Extensive burn injuries promote an increase in the lipolysis of white adipose tissue (WAT), a complication that enhances postburn hypermetabolism contributing to hyperlipidemia and hepatic steatosis. The systemic increase of free fatty acids (FFAs) due to burn-induced lipolysis and subsequent organ fatty infiltration may culminate in multiple organ dysfunction and, ultimately, death. Thus, reducing WAT lipolysis to diminish the mobilization of FFAs may render an effective means to improve outcomes postburn. Here, we investigated the metabolic effects of Acipimox, a clinically approved drug that suppresses lipolysis via inhibition of hormone-sensitive lipase (HSL). Using a murine model of thermal injury, we show that specific inhibition of HSL with Acipimox effectively suppresses burn-induced lipolysis in the inguinal WAT leading to lower levels of circulating FFAs at 7 days postburn (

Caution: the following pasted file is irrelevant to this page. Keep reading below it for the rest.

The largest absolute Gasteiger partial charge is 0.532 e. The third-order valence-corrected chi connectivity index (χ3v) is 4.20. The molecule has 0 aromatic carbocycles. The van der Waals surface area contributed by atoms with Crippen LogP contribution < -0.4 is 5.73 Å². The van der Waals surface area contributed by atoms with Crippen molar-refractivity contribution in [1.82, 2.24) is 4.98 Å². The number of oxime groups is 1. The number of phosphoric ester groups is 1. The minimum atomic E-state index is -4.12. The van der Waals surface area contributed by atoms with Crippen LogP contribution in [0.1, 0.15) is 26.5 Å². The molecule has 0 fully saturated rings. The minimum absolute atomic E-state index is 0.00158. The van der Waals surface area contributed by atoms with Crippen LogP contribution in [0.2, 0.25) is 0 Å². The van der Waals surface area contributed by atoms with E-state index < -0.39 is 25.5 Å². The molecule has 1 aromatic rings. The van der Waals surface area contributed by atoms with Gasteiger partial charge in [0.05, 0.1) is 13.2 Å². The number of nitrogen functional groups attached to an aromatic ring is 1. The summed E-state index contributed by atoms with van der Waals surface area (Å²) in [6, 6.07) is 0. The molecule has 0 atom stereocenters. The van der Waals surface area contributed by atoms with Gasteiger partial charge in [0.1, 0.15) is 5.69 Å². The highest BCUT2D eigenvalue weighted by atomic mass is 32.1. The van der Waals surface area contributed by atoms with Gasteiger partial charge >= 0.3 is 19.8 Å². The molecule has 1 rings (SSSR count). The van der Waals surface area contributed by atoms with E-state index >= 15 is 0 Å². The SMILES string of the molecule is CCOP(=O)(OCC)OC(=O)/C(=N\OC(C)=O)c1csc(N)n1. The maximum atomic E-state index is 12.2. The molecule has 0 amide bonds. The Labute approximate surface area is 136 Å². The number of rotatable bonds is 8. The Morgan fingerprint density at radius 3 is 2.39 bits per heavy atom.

P< 0.05). The FFA substrate shortage indirectly repressed the thermogenic activation of adipose tissue after injury, reflected by the decrease in protein expression of key browning markers, UCP-1 ( P< 0.001) and PGC-1α ( P< 0.01). Importantly, reduction of FFA mobilization by Acipimox significantly decreased liver weight and intracellular fat accumulation ( P< 0.05), suggesting that it may also improve organ function postburn. Our data validate the pharmacological inhibition of lipolysis as a potentially powerful therapeutic strategy to counteract the detrimental metabolic effects induced by burn.